The petitioner only has to prove that as a reasonable person it is not possible for him/her to live with the respondent because of the mental illness.
In Ram Narayan v. Rameshwari, the Supreme Court has held that in schizophrenic mental disorder, the petitioner should prove not merely the said mental disorder, but should also establish that on that account the petitioner cannot be reasonably expected to live with the respondent.
In Alka v Abhinash, presents a somewhat unique fact situation. On the very first night of marriage the wife was cold, frigid, nervous, so recluse that she could not cooperate in performing the sexual act. She was unable to handle the domestic appliances. She was found irresponsible to the needs of family members. She failed to explain her conduct of urinating in the verandah in the presence of family members. It was held that she was suffering from schizophrenia. It was overlooked that on the very first night of the marriage the husband told the harrowing tale of his father keeping another woman and living with her. This might have unhinged the wife. The wife refused to cooperate with the committee of doctors and their were names of psychiatrists and medicines in her handwriting, these draw an inference of her mental disorder.
In K. Jasmine v. Balasundaram, the wife underwent a medical test at the instance of her husband. The medical test and insanity went against the husband. The wife could not be ordered to undergo another test of IQ.
Mental disorder and not psychological depression is a ground of divorce under the Act.
6. Insane Person under the Hindu Adoptions and Maintenance Act, 1956.
The law of adoption and rules related to it are contained under Chapter II of the Hindu Adoptions and Maintenance Act, 1956.
According to Section 5(1) of the Hindu Adoptions and Maintenance Act, 1956:
No adoption shall be made after the commencement of this Act by or to a Hindu except in accordance with the provisions contained in this chapter, and any additions made in contravention of the said provisions shall be void.
Thus every adoption made in contravention to the provisions contained in this chapter shall be void.
According to Section 6 of the Hindu Adoptions and Maintenance Act, 1956: No person shall be valid unless:-
- The person adopting had the capacity, and the right, to take in addition;
- The person giving in adoption has the capacity to do so;
- The person speed is capable of being taken into adoption; and
- The adoption is made in compliance with the other conditions mentioned in this chapter.
Thus by looking at the first three provisions of Section 6, it is clear that the person who gives in adoption, the person who is being adopted, and the person who adopts, all must have the required capacity to do so.
Person who adopts the child:
According to Section 7 and 8 of the Hindu Adoptions and Maintenance Act, 1956 any male or female respectively must be of sound mind to take a child in adoption. This is because they are of unsound mind they cannot adopt under Hindu law. But even after their unsoundness they adopt a child then such an adoption would be void according to Section 5(1) of the Hindu Adoptions and Maintenance Act, 1956 as the conditions laid down in Section 6(i) would be breached.
Secondly according to Section 7 and 8, the husband and wife respectively must take the child into adoption only after consent of his/her spouse. If the consent is not there then the apron would be void according to Section 5(1). But there is an exception to this rule, i.e. if the other spouse is of unsound mind then the consent of such spouse may not be important and absence of consent would not lead to nullity of adoption.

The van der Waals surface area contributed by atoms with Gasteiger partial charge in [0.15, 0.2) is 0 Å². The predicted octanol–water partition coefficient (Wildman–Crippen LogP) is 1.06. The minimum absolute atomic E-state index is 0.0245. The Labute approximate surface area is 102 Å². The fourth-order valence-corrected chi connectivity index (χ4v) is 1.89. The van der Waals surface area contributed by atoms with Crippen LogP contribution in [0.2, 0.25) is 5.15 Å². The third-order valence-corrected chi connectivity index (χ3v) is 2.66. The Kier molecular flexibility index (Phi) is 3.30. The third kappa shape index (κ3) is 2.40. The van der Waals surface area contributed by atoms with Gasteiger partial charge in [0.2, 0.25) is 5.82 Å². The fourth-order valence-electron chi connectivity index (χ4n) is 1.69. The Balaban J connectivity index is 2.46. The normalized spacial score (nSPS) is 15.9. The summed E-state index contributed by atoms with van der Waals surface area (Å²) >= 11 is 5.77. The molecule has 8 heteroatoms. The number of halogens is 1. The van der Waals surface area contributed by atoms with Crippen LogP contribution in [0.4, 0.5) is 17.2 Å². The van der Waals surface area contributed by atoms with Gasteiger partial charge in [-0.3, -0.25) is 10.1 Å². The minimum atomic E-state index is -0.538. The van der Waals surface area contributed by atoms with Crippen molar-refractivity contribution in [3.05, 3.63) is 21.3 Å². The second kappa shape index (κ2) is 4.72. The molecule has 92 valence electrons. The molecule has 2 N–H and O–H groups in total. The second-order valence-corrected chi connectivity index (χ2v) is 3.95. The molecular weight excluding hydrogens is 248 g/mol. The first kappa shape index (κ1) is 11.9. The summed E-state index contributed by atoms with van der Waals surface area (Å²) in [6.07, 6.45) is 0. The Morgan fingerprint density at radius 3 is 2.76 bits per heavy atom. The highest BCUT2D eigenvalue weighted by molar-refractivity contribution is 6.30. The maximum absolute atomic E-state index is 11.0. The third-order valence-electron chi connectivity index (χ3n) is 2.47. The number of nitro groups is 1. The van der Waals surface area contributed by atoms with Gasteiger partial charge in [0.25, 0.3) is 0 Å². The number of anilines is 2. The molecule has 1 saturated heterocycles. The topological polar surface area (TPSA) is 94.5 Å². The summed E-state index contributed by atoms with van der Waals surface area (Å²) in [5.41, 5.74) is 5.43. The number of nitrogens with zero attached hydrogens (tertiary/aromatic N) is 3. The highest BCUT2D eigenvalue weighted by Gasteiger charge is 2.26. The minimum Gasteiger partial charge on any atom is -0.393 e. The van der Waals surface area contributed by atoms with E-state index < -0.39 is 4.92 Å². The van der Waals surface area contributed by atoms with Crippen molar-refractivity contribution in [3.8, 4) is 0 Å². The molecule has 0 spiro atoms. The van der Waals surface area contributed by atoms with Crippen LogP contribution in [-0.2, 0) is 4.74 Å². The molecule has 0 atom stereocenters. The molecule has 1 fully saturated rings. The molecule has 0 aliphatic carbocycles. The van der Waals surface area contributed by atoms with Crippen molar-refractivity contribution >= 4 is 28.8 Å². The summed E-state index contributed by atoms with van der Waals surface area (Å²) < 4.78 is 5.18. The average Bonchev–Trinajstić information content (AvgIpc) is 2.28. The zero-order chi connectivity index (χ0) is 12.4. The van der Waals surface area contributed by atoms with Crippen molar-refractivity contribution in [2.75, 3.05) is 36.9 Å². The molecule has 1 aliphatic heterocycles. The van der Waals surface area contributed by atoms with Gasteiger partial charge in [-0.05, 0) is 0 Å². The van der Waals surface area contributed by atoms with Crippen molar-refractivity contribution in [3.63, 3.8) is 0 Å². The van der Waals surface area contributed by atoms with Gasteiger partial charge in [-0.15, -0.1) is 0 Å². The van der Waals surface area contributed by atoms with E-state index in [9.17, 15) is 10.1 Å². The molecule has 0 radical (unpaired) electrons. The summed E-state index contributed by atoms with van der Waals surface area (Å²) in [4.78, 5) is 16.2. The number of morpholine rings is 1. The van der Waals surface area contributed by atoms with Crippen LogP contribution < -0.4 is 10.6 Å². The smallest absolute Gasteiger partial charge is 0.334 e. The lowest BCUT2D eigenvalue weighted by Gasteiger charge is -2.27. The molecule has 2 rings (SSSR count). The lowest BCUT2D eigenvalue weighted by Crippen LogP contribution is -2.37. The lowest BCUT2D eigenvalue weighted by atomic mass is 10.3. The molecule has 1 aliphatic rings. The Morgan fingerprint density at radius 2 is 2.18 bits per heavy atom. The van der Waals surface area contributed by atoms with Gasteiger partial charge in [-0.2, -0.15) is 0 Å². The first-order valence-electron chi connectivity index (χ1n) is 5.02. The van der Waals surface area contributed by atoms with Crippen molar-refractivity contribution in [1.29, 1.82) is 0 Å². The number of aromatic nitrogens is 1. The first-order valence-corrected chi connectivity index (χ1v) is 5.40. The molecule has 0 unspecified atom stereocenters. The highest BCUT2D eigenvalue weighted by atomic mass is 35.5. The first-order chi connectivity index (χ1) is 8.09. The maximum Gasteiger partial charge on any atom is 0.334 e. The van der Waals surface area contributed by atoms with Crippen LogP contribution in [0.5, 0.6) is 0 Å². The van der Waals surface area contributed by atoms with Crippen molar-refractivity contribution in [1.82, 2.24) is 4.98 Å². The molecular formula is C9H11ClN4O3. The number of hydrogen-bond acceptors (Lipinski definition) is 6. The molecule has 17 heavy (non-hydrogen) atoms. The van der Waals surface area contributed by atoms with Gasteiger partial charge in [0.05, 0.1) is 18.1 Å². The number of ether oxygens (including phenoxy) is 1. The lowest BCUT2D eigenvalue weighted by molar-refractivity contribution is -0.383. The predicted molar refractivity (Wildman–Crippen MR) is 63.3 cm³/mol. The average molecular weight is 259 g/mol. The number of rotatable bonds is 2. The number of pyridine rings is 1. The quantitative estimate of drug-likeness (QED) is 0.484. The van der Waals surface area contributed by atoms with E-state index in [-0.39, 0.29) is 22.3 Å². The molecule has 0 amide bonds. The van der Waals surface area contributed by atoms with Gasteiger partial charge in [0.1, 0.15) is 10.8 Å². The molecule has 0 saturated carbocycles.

Person who gives the child in adoption:
According to Section 9(1) of the Hindu Adoptions and Maintenance Act, 1956 only father and mother have the capacity to give a child in adoption.
According to Section 9(2) the father and mother shall have the equal right to give a son or daughter in adoption. But if one of them is of unsound mind then the other parent can give the child in adoption without the consent of the other parent.
Thus the consent of a parent with an unsound mind does not matter for the purpose of giving the child into adoption.
According to Section 9(4) of the Hindu Adoptions and Maintenance Act, 1956 the guardian of the child may give him in adoption with previous permission of court to any person including guardian himself, if, both the parents of such child are of unsound mind.
Person who is being adopted:
Section 10 lays down the conditions and requirements for a person which must be fulfilled for his valid adoption. If these conditions are not fulfilled then the apron would be void according to Section 5(1) of the Hindu Adoptions and Maintenance Act. But no condition is there in Section 10 regarding the person being of sound mind.
Thus, a person even if he is of unsound mind can be adopted.
In Devgonda Raygonda Patil v. Shamgonda Raygonda Patil, it had been held that there Hindu Adoptions and Maintenance Act, 1956 do not bar a lunatic or insane person from being adopted.
No specific provisions are there under the law of maintenance under Hindu law concerning insane persons or persons with unsound mind.
The legal treatment of insane persons under Hindu law is not prejudiced as it can be seen from the legislative provisions under the current Hindu laws and they conform to the changing times and needs of the society.
- PRIMARY SOURCES
- All India Reporter (AIR)
- Supreme Court Cases (SCC)
- The Hindu Adoptions and Maintenance Act, 1956.
- The Hindu Marriage Act, 1955..
- SECONDARY SOURCES
- Diwan Paras, Modern Hindu Law, edition 2019.
- Indian Kanoon
- Saxena Pradhan, Poonam, Family Law Lectures (Family Law II), 4th edition
- Sen AN, Hindu Law, Sri Sai Law Publications, 2008 ed.
- What are the various sources of Hindu law?
- What is insanity in a legal sense?
- Is marriage with an insane person void or voidable? Explain in detail.
- Is insanity a ground for taking divorce or judicial separation?
- What is the status of an insane person under Hindu Adoptions and Maintenance Act, 1956?
 Shastri Yagnapurushadasji v. Muldas, AIR 1966 SC 1119.
 Amrithammal v. Vallimayil, AIR 1942 Mad 693.
 Tarlochan v. Jit, AIR 1986 Punjab and Haryana High Court 379.
 AIR 1989 SC 149.
 AIR 1991 M.P 205.
 AIR 1996 Mad 105.
 Hema Reddy v. Rakesh Reddy, AIR 2002 AP 228.
 AIR 1992 Bom 189.